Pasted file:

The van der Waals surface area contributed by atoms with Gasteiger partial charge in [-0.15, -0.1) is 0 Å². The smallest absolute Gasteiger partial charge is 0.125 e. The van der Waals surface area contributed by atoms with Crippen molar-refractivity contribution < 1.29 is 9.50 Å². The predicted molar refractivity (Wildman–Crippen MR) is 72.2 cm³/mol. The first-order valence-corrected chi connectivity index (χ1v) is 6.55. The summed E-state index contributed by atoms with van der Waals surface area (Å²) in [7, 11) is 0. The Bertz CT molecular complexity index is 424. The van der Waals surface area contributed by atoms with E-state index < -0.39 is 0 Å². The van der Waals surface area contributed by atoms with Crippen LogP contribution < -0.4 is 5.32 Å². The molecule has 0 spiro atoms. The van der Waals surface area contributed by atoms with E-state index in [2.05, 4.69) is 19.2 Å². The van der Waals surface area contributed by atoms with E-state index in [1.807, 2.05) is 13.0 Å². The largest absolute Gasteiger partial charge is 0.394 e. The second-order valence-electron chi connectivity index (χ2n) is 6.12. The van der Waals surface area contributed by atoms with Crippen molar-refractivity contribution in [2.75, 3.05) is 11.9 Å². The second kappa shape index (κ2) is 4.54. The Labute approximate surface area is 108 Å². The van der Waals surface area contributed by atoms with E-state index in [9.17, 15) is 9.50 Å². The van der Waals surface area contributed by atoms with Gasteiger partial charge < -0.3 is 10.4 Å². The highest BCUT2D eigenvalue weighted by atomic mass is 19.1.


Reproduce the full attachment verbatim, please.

The van der Waals surface area contributed by atoms with Gasteiger partial charge in [-0.15, -0.1) is 0 Å². The smallest absolute Gasteiger partial charge is 0.125 e. The van der Waals surface area contributed by atoms with Crippen molar-refractivity contribution < 1.29 is 9.50 Å². The predicted molar refractivity (Wildman–Crippen MR) is 72.2 cm³/mol. The first-order valence-corrected chi connectivity index (χ1v) is 6.55. The summed E-state index contributed by atoms with van der Waals surface area (Å²) in [7, 11) is 0. The Bertz CT molecular complexity index is 424. The van der Waals surface area contributed by atoms with E-state index < -0.39 is 0 Å². The van der Waals surface area contributed by atoms with Crippen LogP contribution < -0.4 is 5.32 Å². The molecule has 0 spiro atoms. The van der Waals surface area contributed by atoms with E-state index in [2.05, 4.69) is 19.2 Å². The van der Waals surface area contributed by atoms with E-state index in [1.807, 2.05) is 13.0 Å². The largest absolute Gasteiger partial charge is 0.394 e. The second-order valence-electron chi connectivity index (χ2n) is 6.12. The van der Waals surface area contributed by atoms with Crippen molar-refractivity contribution in [2.75, 3.05) is 11.9 Å². The second kappa shape index (κ2) is 4.54. The Labute approximate surface area is 108 Å². The van der Waals surface area contributed by atoms with E-state index in [9.17, 15) is 9.50 Å². The van der Waals surface area contributed by atoms with Gasteiger partial charge < -0.3 is 10.4 Å². The highest BCUT2D eigenvalue weighted by atomic mass is 19.1.